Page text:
Hanoi's Road to the Vietnam War, 1954-1965 (From Indochina to Vietnam (Hardcover)
Revolution and War in a Global Perspective #7)
University of California Press, 9780520276123, 352pp.
Publication Date: August 2, 2013
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Hanoi's Road to the Vietnam War opens in 1954 with the signing of the Geneva accords that ended the eight-year-long Franco-Indochinese War and created two Vietnams. In agreeing to the accords, Ho Chi Minh and other leaders of the Democratic Republic of Vietnam anticipated a new period of peace leading to national reunification under their rule; they never imagined that within a decade they would be engaged in an even bigger feud with the United States. Basing his work on new and largely inaccessible Vietnamese materials as well as French, British, Canadian, and American documents, Pierre Asselin explores the communist path to war. Specifically, he examines the internal debates and other elements that shaped Hanoi's revolutionary strategy in the decade preceding U.S. military intervention, and resulting domestic and foreign programs. Without exonerating Washington for its role in the advent of hostilities in 1965, Hanoi's Road to the Vietnam War demonstrates that those who directed the effort against the United States and its allies in Saigon were at least equally responsible for creating the circumstances that culminated in arguably the most tragic conflict of the Cold War era.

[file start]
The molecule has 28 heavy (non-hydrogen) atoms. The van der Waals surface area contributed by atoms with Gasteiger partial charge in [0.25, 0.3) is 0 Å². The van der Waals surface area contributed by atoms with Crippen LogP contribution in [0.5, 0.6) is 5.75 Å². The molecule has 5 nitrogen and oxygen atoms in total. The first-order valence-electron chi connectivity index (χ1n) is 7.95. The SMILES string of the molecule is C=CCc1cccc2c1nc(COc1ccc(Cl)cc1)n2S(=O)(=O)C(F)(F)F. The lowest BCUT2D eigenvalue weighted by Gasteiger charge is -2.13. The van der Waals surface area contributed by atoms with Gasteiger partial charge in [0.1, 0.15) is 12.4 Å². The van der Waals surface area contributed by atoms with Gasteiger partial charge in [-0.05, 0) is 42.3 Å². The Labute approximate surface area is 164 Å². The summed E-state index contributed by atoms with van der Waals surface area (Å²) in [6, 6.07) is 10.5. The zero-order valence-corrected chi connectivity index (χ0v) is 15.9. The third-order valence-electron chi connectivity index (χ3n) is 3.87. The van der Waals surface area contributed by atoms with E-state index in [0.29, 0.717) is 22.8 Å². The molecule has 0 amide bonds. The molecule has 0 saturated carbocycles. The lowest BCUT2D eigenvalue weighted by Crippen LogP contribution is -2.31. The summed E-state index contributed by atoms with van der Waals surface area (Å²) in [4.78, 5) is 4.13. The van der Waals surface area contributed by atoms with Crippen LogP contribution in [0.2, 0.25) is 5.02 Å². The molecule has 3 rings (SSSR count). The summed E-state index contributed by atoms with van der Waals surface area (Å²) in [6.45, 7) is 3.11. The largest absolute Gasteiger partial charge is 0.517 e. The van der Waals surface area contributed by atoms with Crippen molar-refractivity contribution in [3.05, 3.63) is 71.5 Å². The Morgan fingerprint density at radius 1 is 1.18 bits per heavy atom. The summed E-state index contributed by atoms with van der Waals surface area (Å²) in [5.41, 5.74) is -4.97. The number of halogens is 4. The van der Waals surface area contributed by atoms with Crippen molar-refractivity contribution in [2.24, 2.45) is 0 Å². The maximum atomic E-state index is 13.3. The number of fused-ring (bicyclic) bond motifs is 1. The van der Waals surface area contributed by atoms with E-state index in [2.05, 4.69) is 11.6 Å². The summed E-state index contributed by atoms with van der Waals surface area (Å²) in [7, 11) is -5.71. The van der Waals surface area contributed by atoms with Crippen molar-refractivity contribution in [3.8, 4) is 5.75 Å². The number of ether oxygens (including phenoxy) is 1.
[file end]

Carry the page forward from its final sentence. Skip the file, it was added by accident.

About the Author
Pierre Asselin is Professor of History at Hawaii Pacific University in Honolulu and the author of A Bitter Peace: Washington, Hanoi, and the Making of the Paris Agreement.
Praise For Hanoi's Road to the Vietnam War, 1954-1965 (From Indochina to Vietnam: Revolution and War in a Global Perspective #7)…
"Excellent new [work] on the Vietnam War."
— Geoffrey C. Stewart
"Outstanding. . . . Illuminating."
"A valuable contribution to any discussion of North Vietnam’s road to war, and the origins of the American stage in the Vietnam War."
— Tal Tovy
"Asselin's excellent study . . . will remain an indispensible source for students of Vietnam, the Cold War, and twentieth-century world history for many years to come."
— Jessica Elkind
"This authoritative and compelling book fills a long-felt need for a scholarly treatment of policy making in Hanoi during the Vietnam War. Pierre Asselin has conducted careful and exhaustive research into available Vietnamese and Western archival sources and consulted widely secondary writings on his topic. The result is a meticulously researched, lucidly written, and highly revealing volume on a previously obscure aspect of the Indochina conflict.... Asselin pushes the frontier of our knowledge about Hanoi’s strategic thinking and diplomatic maneuver during the Indochina conflict further than anyone else."
— Journal of American-East Asian Relations